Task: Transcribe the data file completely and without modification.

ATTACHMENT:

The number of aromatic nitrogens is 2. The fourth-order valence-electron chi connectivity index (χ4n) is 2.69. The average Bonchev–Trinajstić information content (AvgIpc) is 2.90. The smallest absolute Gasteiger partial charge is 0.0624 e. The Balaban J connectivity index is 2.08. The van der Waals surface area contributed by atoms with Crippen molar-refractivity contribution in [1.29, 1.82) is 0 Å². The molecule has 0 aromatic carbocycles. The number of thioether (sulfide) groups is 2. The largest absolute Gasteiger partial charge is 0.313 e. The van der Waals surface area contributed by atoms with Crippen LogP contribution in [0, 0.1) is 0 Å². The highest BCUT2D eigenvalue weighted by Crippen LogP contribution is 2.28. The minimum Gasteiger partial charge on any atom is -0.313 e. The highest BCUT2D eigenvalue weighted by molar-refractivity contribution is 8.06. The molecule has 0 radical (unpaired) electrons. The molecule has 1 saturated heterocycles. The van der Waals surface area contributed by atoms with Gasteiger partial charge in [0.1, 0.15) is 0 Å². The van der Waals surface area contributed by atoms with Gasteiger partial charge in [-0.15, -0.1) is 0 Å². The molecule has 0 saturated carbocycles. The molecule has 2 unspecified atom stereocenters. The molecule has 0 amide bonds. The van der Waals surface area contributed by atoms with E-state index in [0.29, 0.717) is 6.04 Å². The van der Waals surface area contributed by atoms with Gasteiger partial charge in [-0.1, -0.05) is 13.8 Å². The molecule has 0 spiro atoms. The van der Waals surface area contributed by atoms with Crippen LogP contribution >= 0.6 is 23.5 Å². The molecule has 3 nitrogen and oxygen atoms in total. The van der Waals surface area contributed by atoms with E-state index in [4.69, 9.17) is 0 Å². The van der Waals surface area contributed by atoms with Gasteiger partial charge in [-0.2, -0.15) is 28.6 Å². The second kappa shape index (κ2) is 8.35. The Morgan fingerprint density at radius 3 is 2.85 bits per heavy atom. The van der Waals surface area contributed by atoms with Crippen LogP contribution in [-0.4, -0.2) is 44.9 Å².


The number of aromatic nitrogens is 2. The fourth-order valence-electron chi connectivity index (χ4n) is 2.69. The average Bonchev–Trinajstić information content (AvgIpc) is 2.90. The smallest absolute Gasteiger partial charge is 0.0624 e. The Balaban J connectivity index is 2.08. The van der Waals surface area contributed by atoms with Crippen molar-refractivity contribution in [1.29, 1.82) is 0 Å². The molecule has 0 aromatic carbocycles. The number of thioether (sulfide) groups is 2. The largest absolute Gasteiger partial charge is 0.313 e. The van der Waals surface area contributed by atoms with Crippen LogP contribution in [0, 0.1) is 0 Å². The highest BCUT2D eigenvalue weighted by Crippen LogP contribution is 2.28. The minimum Gasteiger partial charge on any atom is -0.313 e. The highest BCUT2D eigenvalue weighted by molar-refractivity contribution is 8.06. The molecule has 0 radical (unpaired) electrons. The molecule has 1 saturated heterocycles. The van der Waals surface area contributed by atoms with Gasteiger partial charge in [0.1, 0.15) is 0 Å². The van der Waals surface area contributed by atoms with Gasteiger partial charge in [-0.15, -0.1) is 0 Å². The molecule has 0 saturated carbocycles. The molecule has 2 unspecified atom stereocenters. The molecule has 0 amide bonds. The van der Waals surface area contributed by atoms with E-state index in [0.29, 0.717) is 6.04 Å². The van der Waals surface area contributed by atoms with Gasteiger partial charge in [-0.1, -0.05) is 13.8 Å². The molecule has 0 spiro atoms. The van der Waals surface area contributed by atoms with Crippen LogP contribution >= 0.6 is 23.5 Å². The molecule has 3 nitrogen and oxygen atoms in total. The van der Waals surface area contributed by atoms with E-state index in [4.69, 9.17) is 0 Å². The van der Waals surface area contributed by atoms with Gasteiger partial charge in [-0.2, -0.15) is 28.6 Å². The second kappa shape index (κ2) is 8.35. The Morgan fingerprint density at radius 3 is 2.85 bits per heavy atom. The van der Waals surface area contributed by atoms with Crippen LogP contribution in [-0.4, -0.2) is 44.9 Å².